An exclamation - a euphemistic shortening of God's hooks (the nails on the cross).
As the meaning suggests, this was originally two words - gad's zooks, which was sometimes hyphenated and now almost always spelled as a single word.
Gad was a common term used to avoid speaking the name of God - an example of a minced oath. That taboo, although still influential amongst the devout, is now much weaker and the use of gad has diminished as a consequence. In the 17th century we would have had a choice of such 'gad' words - gadsbobs, gadsbodikins, gadsbud, gadsbudlikins, gadslid, gadsniggers, gadsnigs, gadsnouns, gadsokers, gadsookers, gadsprecious, gadswookers, gadswoons - gad pretty much anything you like. These share a format with many reduplications - many of which also take an existing word and add a secondary made-up word for emphasis.
The only gad... form to have survived is gadzooks. That is still used but it has gone the same way as prithee and odd's bodkins, that is, stagey allusions to history that are wheeled out for comic effect - Gadzooks Mrs Miggins, bring me more veal pies. Use of gad with its original intent may have almost disappeared but such obvious replacements of words with similar-sounding invented words that have less risk of offending is still with us - feck being a recent example.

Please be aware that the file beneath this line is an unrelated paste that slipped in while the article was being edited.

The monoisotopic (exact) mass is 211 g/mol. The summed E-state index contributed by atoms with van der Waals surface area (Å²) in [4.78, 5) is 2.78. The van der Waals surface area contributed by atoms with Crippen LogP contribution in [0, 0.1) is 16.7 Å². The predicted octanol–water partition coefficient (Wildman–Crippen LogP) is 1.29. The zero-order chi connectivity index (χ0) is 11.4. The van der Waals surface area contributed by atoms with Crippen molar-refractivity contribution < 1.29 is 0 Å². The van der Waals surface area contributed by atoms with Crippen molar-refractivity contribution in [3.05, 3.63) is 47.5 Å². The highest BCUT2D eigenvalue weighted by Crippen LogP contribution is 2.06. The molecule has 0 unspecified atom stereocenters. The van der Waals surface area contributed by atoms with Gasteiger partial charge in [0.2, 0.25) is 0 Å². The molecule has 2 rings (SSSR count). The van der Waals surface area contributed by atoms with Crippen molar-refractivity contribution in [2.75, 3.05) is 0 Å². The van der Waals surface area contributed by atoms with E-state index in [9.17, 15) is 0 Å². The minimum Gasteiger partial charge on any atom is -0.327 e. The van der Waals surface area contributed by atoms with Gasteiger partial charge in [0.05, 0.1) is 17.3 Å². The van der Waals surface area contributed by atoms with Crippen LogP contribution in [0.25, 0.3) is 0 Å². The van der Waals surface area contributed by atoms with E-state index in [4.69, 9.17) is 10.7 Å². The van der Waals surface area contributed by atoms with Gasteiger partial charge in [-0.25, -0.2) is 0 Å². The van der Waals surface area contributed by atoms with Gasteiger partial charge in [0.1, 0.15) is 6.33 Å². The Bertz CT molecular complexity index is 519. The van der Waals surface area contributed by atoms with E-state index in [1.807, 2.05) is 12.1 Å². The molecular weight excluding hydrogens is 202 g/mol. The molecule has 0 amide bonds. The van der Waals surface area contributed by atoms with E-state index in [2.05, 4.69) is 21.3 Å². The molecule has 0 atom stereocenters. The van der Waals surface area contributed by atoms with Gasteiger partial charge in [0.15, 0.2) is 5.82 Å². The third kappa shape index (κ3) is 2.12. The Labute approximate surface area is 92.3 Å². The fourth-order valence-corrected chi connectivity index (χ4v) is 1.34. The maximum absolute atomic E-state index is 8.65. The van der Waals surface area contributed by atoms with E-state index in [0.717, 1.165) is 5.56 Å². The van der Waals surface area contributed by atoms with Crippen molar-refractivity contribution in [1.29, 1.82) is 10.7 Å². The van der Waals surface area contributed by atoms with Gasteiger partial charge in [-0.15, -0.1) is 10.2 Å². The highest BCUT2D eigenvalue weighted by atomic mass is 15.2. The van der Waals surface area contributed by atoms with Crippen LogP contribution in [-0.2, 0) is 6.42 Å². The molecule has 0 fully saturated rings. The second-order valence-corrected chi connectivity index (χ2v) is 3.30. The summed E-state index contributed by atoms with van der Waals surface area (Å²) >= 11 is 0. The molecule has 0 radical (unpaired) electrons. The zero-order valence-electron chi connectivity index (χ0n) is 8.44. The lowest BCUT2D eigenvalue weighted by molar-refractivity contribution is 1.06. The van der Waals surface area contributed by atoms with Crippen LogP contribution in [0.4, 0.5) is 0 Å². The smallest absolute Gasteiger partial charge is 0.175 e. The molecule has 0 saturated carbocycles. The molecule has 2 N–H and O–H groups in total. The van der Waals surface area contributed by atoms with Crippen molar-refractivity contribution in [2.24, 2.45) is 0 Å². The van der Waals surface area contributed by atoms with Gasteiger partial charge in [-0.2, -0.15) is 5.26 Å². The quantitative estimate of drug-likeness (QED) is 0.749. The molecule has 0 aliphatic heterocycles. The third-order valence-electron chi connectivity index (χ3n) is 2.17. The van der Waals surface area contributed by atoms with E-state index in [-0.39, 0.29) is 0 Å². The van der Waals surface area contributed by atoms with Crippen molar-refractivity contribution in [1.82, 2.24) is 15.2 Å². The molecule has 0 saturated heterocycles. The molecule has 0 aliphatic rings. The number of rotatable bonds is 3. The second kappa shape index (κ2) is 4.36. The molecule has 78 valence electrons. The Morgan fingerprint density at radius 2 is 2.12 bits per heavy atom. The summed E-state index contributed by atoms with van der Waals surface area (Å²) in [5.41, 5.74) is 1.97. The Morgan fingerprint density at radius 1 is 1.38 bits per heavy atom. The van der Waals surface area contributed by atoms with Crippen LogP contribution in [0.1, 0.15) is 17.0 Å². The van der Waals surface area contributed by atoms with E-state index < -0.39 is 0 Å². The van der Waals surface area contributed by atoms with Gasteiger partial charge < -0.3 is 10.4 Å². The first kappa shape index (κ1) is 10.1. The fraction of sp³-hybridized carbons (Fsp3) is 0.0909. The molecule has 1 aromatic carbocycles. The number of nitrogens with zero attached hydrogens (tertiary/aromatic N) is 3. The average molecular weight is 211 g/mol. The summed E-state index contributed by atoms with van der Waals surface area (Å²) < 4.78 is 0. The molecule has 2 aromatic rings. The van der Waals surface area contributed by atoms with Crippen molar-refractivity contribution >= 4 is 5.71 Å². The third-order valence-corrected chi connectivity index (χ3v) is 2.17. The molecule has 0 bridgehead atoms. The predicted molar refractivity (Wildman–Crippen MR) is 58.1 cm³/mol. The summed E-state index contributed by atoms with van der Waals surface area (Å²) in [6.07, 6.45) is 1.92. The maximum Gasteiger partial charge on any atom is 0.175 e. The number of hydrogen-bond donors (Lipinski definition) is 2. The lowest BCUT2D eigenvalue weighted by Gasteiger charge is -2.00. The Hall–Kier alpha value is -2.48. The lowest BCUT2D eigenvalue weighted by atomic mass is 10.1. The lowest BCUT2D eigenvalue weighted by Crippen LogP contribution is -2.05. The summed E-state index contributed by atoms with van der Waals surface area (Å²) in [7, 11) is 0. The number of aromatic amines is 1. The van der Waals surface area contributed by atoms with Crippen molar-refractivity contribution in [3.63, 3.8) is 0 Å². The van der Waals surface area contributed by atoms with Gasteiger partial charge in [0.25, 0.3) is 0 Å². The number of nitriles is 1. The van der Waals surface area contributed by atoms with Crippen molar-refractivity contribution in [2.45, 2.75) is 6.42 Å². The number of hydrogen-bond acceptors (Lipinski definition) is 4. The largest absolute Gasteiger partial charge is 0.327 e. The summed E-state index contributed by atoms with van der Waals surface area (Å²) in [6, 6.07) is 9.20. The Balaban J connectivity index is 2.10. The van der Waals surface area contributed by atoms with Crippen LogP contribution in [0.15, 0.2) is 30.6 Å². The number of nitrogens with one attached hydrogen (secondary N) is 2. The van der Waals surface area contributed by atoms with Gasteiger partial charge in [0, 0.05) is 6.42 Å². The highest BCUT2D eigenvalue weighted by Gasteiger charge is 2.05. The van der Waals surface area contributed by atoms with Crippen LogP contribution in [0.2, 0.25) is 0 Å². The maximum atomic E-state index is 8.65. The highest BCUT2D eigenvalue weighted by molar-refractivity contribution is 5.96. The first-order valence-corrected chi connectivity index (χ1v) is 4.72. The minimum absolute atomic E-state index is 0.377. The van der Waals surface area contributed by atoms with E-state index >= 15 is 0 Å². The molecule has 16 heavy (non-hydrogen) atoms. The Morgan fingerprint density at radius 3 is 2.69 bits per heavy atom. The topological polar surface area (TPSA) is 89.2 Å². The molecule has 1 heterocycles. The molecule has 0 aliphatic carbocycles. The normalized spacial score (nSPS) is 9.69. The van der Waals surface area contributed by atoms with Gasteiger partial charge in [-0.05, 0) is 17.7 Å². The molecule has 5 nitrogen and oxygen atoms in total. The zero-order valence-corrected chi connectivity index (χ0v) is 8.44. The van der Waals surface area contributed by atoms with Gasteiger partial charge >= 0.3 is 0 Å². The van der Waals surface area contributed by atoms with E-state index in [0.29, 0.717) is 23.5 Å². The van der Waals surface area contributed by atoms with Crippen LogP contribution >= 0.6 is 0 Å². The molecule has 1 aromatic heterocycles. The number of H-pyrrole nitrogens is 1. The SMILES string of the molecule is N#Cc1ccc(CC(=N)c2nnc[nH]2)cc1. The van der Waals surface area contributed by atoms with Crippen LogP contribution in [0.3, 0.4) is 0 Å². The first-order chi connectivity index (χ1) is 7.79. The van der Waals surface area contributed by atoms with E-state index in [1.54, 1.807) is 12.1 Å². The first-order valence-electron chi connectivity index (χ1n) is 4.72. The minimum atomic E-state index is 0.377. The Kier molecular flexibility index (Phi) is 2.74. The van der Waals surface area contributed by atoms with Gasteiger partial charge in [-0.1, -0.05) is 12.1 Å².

Gad began life in the early 17th century, for example:
Robert Armin's A nest of ninnies, 1608 - "And, gad, she will." and Beaumont & Fletcher's The knight of the burning pestle, 1609 - "By gad, if any of them all blow wind in the tail on him, I'll be hanged."
Gadzooks soon spawned a shortened form of its own - zooks. This is first recorded in Thomas Heywood's The late Lancashire witches, 1634 - "Zookes thou art so brave a fellow that I will stick to thee."
See other minced oaths.